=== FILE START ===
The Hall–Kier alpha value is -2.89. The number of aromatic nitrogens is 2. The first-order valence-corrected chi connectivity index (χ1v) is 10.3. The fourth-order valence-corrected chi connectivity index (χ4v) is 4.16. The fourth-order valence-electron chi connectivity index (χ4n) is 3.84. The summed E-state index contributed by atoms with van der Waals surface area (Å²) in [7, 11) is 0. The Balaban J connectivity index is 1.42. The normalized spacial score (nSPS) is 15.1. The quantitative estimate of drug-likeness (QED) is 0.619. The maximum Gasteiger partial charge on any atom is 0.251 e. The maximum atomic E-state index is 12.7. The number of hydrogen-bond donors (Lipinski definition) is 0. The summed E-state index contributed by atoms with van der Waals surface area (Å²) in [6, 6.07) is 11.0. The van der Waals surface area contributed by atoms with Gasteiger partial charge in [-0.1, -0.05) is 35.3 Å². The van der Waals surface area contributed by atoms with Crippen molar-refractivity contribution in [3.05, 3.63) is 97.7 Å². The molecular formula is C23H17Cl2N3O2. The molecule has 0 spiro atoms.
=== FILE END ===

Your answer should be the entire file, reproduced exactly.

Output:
The Hall–Kier alpha value is -2.89. The number of aromatic nitrogens is 2. The first-order valence-corrected chi connectivity index (χ1v) is 10.3. The fourth-order valence-corrected chi connectivity index (χ4v) is 4.16. The fourth-order valence-electron chi connectivity index (χ4n) is 3.84. The summed E-state index contributed by atoms with van der Waals surface area (Å²) in [7, 11) is 0. The Balaban J connectivity index is 1.42. The normalized spacial score (nSPS) is 15.1. The quantitative estimate of drug-likeness (QED) is 0.619. The maximum Gasteiger partial charge on any atom is 0.251 e. The maximum atomic E-state index is 12.7. The number of hydrogen-bond donors (Lipinski definition) is 0. The summed E-state index contributed by atoms with van der Waals surface area (Å²) in [6, 6.07) is 11.0. The van der Waals surface area contributed by atoms with Gasteiger partial charge in [-0.1, -0.05) is 35.3 Å². The van der Waals surface area contributed by atoms with Crippen molar-refractivity contribution in [3.05, 3.63) is 97.7 Å². The molecular formula is C23H17Cl2N3O2. The molecule has 0 spiro atoms.